Several states have developed a much more attractive buyback tariff for residential cogeneration homeowners. These homeowners are paid a higher rate than those in other states for excess power that is sold back to the utility. This program, known as Feed-In Tariff (FIT) was initially developed to offset the very high costs associated with the installation of renewable energy solar and wind systems at residential sites. For example, Gainesville, Florida has implemented a FIT program for solar power that pays double the retail price for excess power. One Gainesville resident has installed a large system that brings in almost $15,000 per year.

FIT programs have also been initiated in California. In 2008 the California Public Utilities Commission passed a law (AB1613) that requires utilities to file a tariff (FIT) with the California Public Utilities Commission (CPUC) for CHP units meeting certain requirements, such as begin operation after January 1, 2008, sizes to meet on-site customer thermal load, and meet certain efficiency standards.

This law includes residential cogeneration units that meet certain efficiency and nitrogen oxide reduction standards, and that can be sized to meet customer generators’ on-site thermal demands. This allows customers to install higher-capacity cogeneration systems, since the thermal energy can be used for heating or cooling, provided the system is fueled from a single natural gas fuel input. This law would, for example, allow a homeowner to have a 20kW residential cogeneration system that could produce and sell power to the grid on an almost continuous basis, since the system would supply approximately 4,000 hours of heat per winter season and several thousand hours of heat per summer season for absorption A/C.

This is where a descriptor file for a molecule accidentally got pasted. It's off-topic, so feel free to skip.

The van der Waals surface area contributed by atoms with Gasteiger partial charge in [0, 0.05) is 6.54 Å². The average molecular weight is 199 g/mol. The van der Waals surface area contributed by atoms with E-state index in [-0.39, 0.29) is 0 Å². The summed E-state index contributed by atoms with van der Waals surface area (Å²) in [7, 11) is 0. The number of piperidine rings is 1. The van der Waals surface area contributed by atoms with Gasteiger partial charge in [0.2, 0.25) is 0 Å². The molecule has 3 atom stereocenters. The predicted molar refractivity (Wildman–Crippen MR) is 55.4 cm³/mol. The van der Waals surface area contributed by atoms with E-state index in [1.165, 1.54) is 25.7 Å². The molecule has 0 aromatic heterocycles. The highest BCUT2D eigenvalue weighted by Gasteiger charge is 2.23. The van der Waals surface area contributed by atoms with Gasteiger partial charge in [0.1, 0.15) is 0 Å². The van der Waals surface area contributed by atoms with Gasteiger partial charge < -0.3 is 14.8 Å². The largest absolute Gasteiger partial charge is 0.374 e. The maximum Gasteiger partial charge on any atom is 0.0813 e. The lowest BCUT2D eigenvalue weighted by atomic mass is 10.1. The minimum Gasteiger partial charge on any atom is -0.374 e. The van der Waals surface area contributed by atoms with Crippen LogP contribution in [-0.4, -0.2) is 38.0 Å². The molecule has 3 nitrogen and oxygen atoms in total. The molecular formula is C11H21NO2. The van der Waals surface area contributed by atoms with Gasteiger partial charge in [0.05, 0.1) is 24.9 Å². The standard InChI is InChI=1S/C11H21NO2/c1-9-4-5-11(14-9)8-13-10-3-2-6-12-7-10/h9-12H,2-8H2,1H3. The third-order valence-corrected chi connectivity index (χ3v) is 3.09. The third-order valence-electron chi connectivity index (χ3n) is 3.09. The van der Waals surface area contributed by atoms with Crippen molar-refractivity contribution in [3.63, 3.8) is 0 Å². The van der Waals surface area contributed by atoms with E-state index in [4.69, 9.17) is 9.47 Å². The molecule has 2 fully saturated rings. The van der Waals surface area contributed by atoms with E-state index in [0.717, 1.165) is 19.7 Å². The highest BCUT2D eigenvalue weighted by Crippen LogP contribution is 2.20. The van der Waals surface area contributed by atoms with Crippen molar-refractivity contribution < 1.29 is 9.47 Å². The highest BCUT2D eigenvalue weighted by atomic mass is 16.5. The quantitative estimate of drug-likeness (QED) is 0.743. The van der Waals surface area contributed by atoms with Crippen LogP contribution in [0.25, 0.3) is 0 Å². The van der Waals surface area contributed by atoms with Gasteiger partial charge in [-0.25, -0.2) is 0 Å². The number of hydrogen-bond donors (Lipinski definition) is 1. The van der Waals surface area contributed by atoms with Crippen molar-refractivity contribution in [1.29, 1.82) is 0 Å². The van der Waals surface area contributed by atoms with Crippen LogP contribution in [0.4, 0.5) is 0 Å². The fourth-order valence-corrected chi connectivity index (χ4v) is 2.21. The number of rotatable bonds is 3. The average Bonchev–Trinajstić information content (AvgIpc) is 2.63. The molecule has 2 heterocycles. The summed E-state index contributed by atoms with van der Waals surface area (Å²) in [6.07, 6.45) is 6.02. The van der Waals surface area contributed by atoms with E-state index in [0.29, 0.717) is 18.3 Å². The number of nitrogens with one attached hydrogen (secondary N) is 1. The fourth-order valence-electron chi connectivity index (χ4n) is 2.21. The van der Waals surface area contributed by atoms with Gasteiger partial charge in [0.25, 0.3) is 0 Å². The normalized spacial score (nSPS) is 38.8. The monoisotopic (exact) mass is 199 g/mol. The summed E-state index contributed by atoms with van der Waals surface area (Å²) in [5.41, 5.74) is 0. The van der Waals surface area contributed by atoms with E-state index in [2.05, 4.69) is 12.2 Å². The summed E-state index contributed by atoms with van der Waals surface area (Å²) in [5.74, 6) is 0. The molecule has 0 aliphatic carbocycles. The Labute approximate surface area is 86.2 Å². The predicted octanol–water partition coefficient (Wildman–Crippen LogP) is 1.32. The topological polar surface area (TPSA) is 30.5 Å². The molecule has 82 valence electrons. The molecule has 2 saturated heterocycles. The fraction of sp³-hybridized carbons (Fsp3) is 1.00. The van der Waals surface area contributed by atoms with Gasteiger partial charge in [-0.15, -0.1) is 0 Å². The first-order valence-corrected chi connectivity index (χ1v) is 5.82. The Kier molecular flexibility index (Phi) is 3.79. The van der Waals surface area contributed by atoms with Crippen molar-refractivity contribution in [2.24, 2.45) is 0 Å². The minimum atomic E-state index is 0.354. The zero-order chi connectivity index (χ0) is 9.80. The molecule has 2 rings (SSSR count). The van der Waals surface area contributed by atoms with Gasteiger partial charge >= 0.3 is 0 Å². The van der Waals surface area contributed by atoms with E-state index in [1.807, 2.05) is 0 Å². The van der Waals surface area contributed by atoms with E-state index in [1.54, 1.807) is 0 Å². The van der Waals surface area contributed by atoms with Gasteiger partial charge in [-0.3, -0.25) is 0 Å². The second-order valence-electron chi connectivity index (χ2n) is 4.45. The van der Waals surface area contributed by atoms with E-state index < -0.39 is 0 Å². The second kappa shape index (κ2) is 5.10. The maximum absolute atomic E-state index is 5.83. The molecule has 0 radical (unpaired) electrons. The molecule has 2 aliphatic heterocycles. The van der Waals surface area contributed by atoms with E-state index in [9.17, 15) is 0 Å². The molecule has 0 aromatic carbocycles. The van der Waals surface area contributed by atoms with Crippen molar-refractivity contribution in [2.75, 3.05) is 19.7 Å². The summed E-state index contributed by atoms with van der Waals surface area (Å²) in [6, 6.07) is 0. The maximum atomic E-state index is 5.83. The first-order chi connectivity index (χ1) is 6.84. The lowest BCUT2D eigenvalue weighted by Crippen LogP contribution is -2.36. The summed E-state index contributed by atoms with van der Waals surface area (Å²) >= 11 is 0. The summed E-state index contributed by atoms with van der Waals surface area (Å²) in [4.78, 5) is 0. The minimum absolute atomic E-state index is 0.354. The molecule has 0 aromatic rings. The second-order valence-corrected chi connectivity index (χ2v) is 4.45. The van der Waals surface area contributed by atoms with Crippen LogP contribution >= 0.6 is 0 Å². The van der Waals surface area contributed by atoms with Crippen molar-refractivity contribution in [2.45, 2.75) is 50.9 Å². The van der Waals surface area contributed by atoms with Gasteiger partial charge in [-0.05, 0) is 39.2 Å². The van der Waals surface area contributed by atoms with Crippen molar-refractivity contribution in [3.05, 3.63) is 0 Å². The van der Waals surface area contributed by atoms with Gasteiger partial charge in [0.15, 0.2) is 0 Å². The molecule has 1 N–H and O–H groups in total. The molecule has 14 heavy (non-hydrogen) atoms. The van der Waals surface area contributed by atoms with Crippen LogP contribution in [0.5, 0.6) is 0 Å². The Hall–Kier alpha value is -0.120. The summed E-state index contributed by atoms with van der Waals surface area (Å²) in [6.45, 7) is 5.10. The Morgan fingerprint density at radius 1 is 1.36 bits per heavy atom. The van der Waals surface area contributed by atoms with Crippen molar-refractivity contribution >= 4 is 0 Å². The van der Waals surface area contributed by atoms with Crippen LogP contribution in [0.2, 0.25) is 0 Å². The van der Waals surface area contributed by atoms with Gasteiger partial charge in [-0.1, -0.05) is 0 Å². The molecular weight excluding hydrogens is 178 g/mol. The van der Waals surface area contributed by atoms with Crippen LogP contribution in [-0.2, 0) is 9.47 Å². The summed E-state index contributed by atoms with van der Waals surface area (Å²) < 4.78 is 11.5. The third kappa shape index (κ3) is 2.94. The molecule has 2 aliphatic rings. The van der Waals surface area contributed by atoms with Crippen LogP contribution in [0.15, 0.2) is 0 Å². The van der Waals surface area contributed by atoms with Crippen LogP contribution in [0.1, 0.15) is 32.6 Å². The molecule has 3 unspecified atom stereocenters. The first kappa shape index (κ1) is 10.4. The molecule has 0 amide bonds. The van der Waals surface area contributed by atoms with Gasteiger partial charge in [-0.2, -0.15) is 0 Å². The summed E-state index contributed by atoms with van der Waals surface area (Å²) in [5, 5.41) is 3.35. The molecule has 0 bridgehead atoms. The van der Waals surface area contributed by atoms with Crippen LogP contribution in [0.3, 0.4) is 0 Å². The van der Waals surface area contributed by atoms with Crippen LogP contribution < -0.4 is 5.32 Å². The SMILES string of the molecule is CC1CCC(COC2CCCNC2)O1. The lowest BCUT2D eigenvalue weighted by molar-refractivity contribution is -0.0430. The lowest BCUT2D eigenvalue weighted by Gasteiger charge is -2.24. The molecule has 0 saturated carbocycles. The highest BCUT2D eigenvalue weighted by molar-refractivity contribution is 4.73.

According to a recent feature article in the Wall Street Journal, a massive natural gas discovery in northern Louisiana heralds a big shift in the nation’s energy landscape. “After an era of declining production, the U.S. is now swimming in natural gas … Huge new fields also have been found in Texas, Arkansas and Pennsylvania …One industry-backed study estimates the U.S. has more than 2,200 trillion cubic feet of gas waiting to be pumped, enough to satisfy nearly 100 years of current U.S. natural gas demand.” In addition, the June 11, 2009 Marketwatch, article entitled “Exxon Mobil Confirms Role in TransCanada Pipeline,” Exxon Mobil has said that it will join an estimated $26 billion pipeline by TransCanada to bring natural gas from the North Slope of Alaska to the continental United States. Exxon Mobil is also spending $100 million on a plant to demonstrate its technology for removing C02 gases from natural gas.

It follows, then, that natural gas prices are likely to decline, since this new huge supply  will significantly exceed the demand for many years, thereby making residential cogeneration systems even more attractive. In a recent report on the natural gas act, T. Boone Pickens states, “What’s also amazing about natural gas is that our country’s reserves are not just in traditional energy states such as Oklahoma, Texas, and Alaska, but rather they’re spread out from coast to coast. You’d be surprised to learn what sort of production comes out of Kansas, Pennsylvania, Michigan, and Alabama. Recent research shows that these deposits have more than 100 years worth of natural gas—right here in America. Also, the United States has more natural gas than Saudi Arabia has oil.”

The future of home energy supply for at least the next five to ten years will, in many cases, include residential cogeneration systems that provide both heat and power in a cost-effective and environmentally friendly manner. High overall efficiency and low emissions are the major benefits that homeowners will derive from these systems. 

Nicholas Christopher is a registered professional electrical engineer with 24 years of experience in all aspects of remote power generation and distribution. He worked on the most respected handbook for Third World Remote Telecommunications Power Systems (“International Telecommunications Union Primary Sources Of Energy And Their Conversion” [Gas 4 Manual], Geneva, Switzerland), and has held other important leadership roles within the industry. 

For more information:
Pickens, T. Boone. “From the desk of T. Boone Pickens” e-mailed to his army dated July 31, 2009.
Wall Street Journal, “U.S. Gas Fields Go from Bust to Boom,” April 30, 2009.